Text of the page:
Hello and welcome to Sundaze with Moderas, where I share top-of-mind thoughts, videos, links, interesting reads that I came across during the week, for you to read on your Sunday. They will primarily be centered around sustainability, fashion, and design, but it could be anything, really! I had asked my followers if they’d like an email newsletter or a blog feature – they chose the latter. But if you would like a dose of interesting reads on a lazy Sunday delivered to your inbox – I’m still figuring it out, so watch this space.
This week, it’s a reading-heavy Sunday, with articles & book recommendations in all my areas of interest – feminism, fashion ethics, reading, and more. Scroll on!
What’s on my mind?
How is 2018 nearing a close so soon? It feels like nothing has happened this year, but many things have. I had big plans for the blog this year and it is disappointing that I didn’t see them through. Hopefully in the time I have left of 2018, I can make the most of it. October has World Mental Health Day, so I’m excited to look out for & feature great initiatives at that time. Plus, I want to put some editorial content out on the blog – multiple ways to style your basic kurtis, anyone? Let me know 🙂
Fashion to Die For: A must-read
The Business of Fashion magazine & website is a popular and reliable source of news and reporting for the fashion industry. This month, they put Kalpona Akter, a workers’ activist in Bangladesh on their cover, and her feature article takes you through the garment industry in Bangladesh, including the realities of sexual & physicalabuse that female workers face, and Kalpona’s tireless struggle for better conditions.
“There’s no doubt we need these jobs. [The question is] do we need them at any cost?” – Kalpona
If you don’t read/click through anything else in this post, that’s okay, but please read this article & remember that there are real people behind your clothing.
Podcasting this week
I managed to squeeze in a quick podcast when I was cooking, which was an episode of Malcolm Gladwell’s Revisionist History. Every episode re-examines something from the past—an event, a person, an idea, a song—and asks whether we analysed it the right way. I heard the first episode of Season 1, which discusses the curious case of the artist behind a popular painting, The Roll Call, and how she disappeared after the success.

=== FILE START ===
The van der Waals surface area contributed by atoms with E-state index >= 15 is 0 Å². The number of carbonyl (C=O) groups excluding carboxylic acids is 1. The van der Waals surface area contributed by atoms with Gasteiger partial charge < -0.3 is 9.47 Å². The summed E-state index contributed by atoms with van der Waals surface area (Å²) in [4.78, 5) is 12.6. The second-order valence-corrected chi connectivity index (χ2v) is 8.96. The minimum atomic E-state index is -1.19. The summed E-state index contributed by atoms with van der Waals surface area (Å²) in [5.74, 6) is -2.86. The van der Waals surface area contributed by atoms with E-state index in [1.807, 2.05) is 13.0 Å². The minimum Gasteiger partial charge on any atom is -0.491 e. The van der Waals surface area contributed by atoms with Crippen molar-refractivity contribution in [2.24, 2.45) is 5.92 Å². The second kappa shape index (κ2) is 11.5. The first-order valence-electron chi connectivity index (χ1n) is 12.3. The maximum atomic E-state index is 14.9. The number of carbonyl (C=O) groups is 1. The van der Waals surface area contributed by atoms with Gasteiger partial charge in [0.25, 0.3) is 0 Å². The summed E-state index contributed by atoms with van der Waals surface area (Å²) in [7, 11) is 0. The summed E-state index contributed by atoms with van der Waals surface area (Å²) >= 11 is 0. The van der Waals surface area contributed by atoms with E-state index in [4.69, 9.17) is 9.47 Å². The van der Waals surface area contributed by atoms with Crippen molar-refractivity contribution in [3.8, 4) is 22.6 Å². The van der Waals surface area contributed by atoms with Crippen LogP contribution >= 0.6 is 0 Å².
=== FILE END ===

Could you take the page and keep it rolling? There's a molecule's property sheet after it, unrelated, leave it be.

Weaving feminism, and the concept of moral licensing (which is a concept I didn’t know of), and taking that lesson into the case of Julia Gillard, former PM of Australia, it was thought-provoking. You can hear the episode here – perfect while you run your errands or prep your meals. The link also provides more reading documents & he has three seasons’ worth of content for your hearing pleasure.
What’s on my bookshelf?
I’m currently reading Thinking Fast & Slow, for possibly the 5th time – I never finished it or got past 150 pages in my first 4 tries. The book continues to surprise me every time, in every chapter. I’m starting to prefer non-fiction over fiction thanks to such gems.
The book explores concepts of behavioural economics, written in a manner that does not alienate non-economics graduates. The author is now my idol. I highly recommend it if you’re looking for a non-fiction read.
Heard of an Instagram bookshelf?
The New York Public Library (NYPL) recently began posting pages of novels to its Instagram stories (aptly called InstaNovels). They stated it to be a “reimagining of Instagram Stories to provide a new platform for iconic stories”. The first novel they’ve posted is Alice in Wonderland, illustrated by designer Magoz.
I began reading the novel on Instagram yesterday (yes I often read multiple things at the same time), and I’m enamoured by the idea of consuming classic novel content in its true form but in a modern medium. I love how the stories are designed and animated mindfully, with a space to hold your thumb to make the story freeze for reading.
That’s all from me for this Sunday! I hope this gave you some interesting reads and tidbits. More to come. Questions? Feedback? Reach out to me in the comments.